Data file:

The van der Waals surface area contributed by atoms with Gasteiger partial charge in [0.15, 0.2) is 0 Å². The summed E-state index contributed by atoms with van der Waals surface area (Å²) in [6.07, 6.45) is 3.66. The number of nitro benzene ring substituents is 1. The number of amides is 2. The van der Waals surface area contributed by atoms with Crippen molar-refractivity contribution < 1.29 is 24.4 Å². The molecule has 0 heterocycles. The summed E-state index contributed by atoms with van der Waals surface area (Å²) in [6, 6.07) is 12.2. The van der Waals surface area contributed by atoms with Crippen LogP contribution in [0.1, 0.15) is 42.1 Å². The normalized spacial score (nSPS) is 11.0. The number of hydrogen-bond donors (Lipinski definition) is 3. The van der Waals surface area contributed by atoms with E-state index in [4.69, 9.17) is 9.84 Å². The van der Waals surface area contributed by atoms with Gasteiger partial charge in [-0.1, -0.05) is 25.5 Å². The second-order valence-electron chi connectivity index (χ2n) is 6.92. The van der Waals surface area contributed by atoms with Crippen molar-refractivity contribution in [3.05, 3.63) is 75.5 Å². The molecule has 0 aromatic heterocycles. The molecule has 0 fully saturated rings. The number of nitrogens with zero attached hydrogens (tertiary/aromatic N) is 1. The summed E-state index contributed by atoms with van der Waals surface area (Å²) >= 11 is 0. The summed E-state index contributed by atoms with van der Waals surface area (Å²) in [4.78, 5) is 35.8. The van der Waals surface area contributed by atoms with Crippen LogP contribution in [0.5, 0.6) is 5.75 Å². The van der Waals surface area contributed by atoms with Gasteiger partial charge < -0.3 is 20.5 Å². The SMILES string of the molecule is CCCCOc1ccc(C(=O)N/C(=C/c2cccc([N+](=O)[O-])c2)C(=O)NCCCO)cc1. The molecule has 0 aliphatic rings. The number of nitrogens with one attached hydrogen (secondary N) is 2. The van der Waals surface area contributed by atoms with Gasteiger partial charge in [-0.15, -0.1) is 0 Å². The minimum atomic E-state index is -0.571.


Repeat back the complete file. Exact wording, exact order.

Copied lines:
The van der Waals surface area contributed by atoms with Gasteiger partial charge in [0.15, 0.2) is 0 Å². The summed E-state index contributed by atoms with van der Waals surface area (Å²) in [6.07, 6.45) is 3.66. The number of nitro benzene ring substituents is 1. The number of amides is 2. The van der Waals surface area contributed by atoms with Crippen molar-refractivity contribution < 1.29 is 24.4 Å². The molecule has 0 heterocycles. The summed E-state index contributed by atoms with van der Waals surface area (Å²) in [6, 6.07) is 12.2. The van der Waals surface area contributed by atoms with Crippen LogP contribution in [0.1, 0.15) is 42.1 Å². The normalized spacial score (nSPS) is 11.0. The number of hydrogen-bond donors (Lipinski definition) is 3. The van der Waals surface area contributed by atoms with E-state index in [4.69, 9.17) is 9.84 Å². The van der Waals surface area contributed by atoms with Gasteiger partial charge in [-0.1, -0.05) is 25.5 Å². The second-order valence-electron chi connectivity index (χ2n) is 6.92. The van der Waals surface area contributed by atoms with Crippen molar-refractivity contribution in [3.05, 3.63) is 75.5 Å². The molecule has 0 aromatic heterocycles. The molecule has 0 fully saturated rings. The number of nitrogens with zero attached hydrogens (tertiary/aromatic N) is 1. The summed E-state index contributed by atoms with van der Waals surface area (Å²) >= 11 is 0. The summed E-state index contributed by atoms with van der Waals surface area (Å²) in [4.78, 5) is 35.8. The van der Waals surface area contributed by atoms with Crippen LogP contribution in [0.5, 0.6) is 5.75 Å². The van der Waals surface area contributed by atoms with Gasteiger partial charge < -0.3 is 20.5 Å². The SMILES string of the molecule is CCCCOc1ccc(C(=O)N/C(=C/c2cccc([N+](=O)[O-])c2)C(=O)NCCCO)cc1. The molecule has 0 aliphatic rings. The number of nitrogens with one attached hydrogen (secondary N) is 2. The van der Waals surface area contributed by atoms with Gasteiger partial charge in [-0.15, -0.1) is 0 Å². The minimum atomic E-state index is -0.571.